A second limitation is the wide variety of patients included in the study which may have influenced some of the results. Surgical conditions influenced length of stay [duodenal atresia repair (n = 2), urethral valve ablation (n = 1), a gastrostomy tube placement (n = 8), and giant omphalocele (n = ]1, mild PPHN but required tracheostomy with a LOS of 70 days). Future studies with larger sample sizes should attempt to control for these factors in analyzing the correlation between HRF/PH score and LOS. Our score categories also did not correlate with the duration of iNO, IMV, or ECLS. However, this may be due to a relatively smaller proportion of patients in the severe category. When assessing the duration of iNO and IMV against the total HRF/PH score as opposed to the score category, it was significant, but with few patients with an HRF/PH as the most severe end of the range. The scatter plots of score total and duration of iNO, IMV, and LOS are shown in Supplement Figures.

There are additional limitations to our study. Utilizing retrospective echocardiographic data imposed limitations with the acquisition, image quality, interpretation, and quantitative and qualitative assessment. We attempted to minimize the impact by having the cardiologist on our research team (S.S.) review all the images of the echocardiograms to standardize the results as much as possible. Furthermore, infants were scored on different days after birth depending on when an echocardiography was obtained. As pulmonary hypertension changes with time, it is possible that infants would score higher or lower if echocardiography was performed sooner or later. However, a majority of patients were scored on the first day after birth and no infants were scored later than three days from birth, meaning echocardiograms included were likely to capture PPHN at a similar acute phase without chronic structural remodeling. Additionally, the inclusion of a heterogenous sample that includes newborns with genetic conditions (i.e. Trisomy 21), HIE, and CDH, which all have different mechanisms for the pulmonary hypertension and outcome risks in themselves, may impact our findings. Future larger studies should include sub analyses that control for confounders when these complex conditions are included. Additionally, a larger study with more variation in category severity will allow for multiple regression to assess whether the severity classification provides incremental information on clinical outcomes, adjusting for co-variates. We also did not assess longer term outcomes such as neurological development, which should be considered in future studies.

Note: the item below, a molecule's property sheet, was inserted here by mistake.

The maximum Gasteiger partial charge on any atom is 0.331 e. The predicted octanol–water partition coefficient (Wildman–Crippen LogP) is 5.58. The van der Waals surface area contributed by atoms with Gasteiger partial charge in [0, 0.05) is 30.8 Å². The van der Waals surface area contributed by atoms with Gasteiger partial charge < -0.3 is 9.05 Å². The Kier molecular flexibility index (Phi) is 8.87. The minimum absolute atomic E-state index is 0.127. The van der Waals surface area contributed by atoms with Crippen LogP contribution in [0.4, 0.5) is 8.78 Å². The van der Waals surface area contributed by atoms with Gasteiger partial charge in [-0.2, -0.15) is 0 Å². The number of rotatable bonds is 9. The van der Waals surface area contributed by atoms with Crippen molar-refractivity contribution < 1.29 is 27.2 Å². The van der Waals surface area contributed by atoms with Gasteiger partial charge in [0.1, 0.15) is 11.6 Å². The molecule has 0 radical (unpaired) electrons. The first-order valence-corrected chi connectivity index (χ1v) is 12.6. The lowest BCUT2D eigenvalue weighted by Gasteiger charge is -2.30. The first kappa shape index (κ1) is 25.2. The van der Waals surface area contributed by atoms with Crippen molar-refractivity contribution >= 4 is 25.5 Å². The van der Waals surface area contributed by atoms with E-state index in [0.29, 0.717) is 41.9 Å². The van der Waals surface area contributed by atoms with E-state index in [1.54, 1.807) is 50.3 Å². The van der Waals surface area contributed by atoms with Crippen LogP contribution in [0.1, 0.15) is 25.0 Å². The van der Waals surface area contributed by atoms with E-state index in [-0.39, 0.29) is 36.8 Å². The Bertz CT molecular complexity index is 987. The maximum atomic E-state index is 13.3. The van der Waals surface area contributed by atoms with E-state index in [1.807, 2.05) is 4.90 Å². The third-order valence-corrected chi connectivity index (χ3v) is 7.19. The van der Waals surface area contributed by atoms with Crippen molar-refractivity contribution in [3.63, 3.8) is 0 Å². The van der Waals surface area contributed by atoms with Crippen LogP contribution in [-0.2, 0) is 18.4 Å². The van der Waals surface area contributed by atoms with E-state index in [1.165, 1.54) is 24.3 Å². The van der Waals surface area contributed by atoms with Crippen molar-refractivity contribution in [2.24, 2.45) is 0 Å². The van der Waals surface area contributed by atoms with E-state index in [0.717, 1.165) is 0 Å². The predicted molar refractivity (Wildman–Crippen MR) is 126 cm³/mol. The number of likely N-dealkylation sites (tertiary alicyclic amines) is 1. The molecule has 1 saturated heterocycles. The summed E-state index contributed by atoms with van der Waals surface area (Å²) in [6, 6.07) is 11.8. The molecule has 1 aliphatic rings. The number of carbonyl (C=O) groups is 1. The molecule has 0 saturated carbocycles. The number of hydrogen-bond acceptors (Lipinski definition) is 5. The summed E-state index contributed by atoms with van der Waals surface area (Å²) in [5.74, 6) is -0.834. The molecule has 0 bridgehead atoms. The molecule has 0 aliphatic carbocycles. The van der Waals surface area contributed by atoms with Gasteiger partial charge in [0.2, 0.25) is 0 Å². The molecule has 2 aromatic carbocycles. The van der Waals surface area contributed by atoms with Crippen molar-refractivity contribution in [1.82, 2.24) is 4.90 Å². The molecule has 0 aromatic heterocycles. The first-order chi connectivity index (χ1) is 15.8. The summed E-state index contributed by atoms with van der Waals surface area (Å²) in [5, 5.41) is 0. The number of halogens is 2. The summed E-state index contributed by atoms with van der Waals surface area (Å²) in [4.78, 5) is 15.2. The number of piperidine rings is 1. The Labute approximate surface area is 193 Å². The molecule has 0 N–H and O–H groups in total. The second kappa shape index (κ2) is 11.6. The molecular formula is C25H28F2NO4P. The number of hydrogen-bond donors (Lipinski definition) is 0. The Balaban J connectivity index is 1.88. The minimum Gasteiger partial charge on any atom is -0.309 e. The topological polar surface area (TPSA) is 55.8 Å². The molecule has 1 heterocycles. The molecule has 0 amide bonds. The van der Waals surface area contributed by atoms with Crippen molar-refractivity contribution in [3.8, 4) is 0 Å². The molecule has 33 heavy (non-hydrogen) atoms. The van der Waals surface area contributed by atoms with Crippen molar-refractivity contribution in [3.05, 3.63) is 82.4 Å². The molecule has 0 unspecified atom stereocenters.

In conclusion, our findings suggest that the HRF/PH score developed for the purpose of assessing PPHN offers a promising representation of the combined disease severity of hypoxemia and pulmonary hypertension during the early phrases. Validation and further refining of this score might be beneficial using large, multicenter datasets. Qualitative and implementation studies would also be helpful to evaluate the feasibility of introducing the score in a clinical practice.